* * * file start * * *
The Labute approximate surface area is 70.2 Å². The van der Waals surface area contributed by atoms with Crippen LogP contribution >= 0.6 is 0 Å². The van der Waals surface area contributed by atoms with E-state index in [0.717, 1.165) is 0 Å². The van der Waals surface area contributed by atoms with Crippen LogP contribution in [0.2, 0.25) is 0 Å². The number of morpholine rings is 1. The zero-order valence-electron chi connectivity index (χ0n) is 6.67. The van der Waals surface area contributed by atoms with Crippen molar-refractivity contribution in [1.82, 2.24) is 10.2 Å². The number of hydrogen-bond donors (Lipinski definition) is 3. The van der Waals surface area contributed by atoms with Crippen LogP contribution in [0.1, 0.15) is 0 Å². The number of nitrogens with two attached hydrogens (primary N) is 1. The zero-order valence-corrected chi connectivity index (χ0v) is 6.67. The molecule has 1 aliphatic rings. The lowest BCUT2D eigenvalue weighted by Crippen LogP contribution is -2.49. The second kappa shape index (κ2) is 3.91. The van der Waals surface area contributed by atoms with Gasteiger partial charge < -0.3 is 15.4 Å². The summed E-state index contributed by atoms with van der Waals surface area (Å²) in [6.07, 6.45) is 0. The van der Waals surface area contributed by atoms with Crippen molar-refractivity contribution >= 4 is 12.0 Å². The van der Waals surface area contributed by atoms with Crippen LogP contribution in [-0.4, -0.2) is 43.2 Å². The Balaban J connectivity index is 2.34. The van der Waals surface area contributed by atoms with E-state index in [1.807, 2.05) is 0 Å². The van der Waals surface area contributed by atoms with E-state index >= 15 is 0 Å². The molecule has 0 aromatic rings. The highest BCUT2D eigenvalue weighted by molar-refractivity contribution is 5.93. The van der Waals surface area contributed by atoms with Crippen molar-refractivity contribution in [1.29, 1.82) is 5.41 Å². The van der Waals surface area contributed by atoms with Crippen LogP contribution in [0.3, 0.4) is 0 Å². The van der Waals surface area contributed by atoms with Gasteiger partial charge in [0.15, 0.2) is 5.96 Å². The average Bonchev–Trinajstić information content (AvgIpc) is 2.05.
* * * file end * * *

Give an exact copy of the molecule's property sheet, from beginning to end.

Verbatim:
The Labute approximate surface area is 70.2 Å². The van der Waals surface area contributed by atoms with Crippen LogP contribution >= 0.6 is 0 Å². The van der Waals surface area contributed by atoms with E-state index in [0.717, 1.165) is 0 Å². The van der Waals surface area contributed by atoms with Crippen LogP contribution in [0.2, 0.25) is 0 Å². The number of morpholine rings is 1. The zero-order valence-electron chi connectivity index (χ0n) is 6.67. The van der Waals surface area contributed by atoms with Crippen molar-refractivity contribution in [1.82, 2.24) is 10.2 Å². The number of hydrogen-bond donors (Lipinski definition) is 3. The van der Waals surface area contributed by atoms with Crippen LogP contribution in [0.1, 0.15) is 0 Å². The number of nitrogens with two attached hydrogens (primary N) is 1. The zero-order valence-corrected chi connectivity index (χ0v) is 6.67. The molecule has 1 aliphatic rings. The lowest BCUT2D eigenvalue weighted by Crippen LogP contribution is -2.49. The second kappa shape index (κ2) is 3.91. The van der Waals surface area contributed by atoms with Gasteiger partial charge < -0.3 is 15.4 Å². The summed E-state index contributed by atoms with van der Waals surface area (Å²) in [6.07, 6.45) is 0. The van der Waals surface area contributed by atoms with Crippen molar-refractivity contribution >= 4 is 12.0 Å². The van der Waals surface area contributed by atoms with Crippen LogP contribution in [-0.4, -0.2) is 43.2 Å². The Balaban J connectivity index is 2.34. The van der Waals surface area contributed by atoms with E-state index in [1.807, 2.05) is 0 Å². The van der Waals surface area contributed by atoms with E-state index >= 15 is 0 Å². The molecule has 0 aromatic rings. The highest BCUT2D eigenvalue weighted by molar-refractivity contribution is 5.93. The van der Waals surface area contributed by atoms with Crippen molar-refractivity contribution in [1.29, 1.82) is 5.41 Å². The van der Waals surface area contributed by atoms with Crippen LogP contribution in [0.3, 0.4) is 0 Å². The van der Waals surface area contributed by atoms with Gasteiger partial charge in [0.15, 0.2) is 5.96 Å². The average Bonchev–Trinajstić information content (AvgIpc) is 2.05.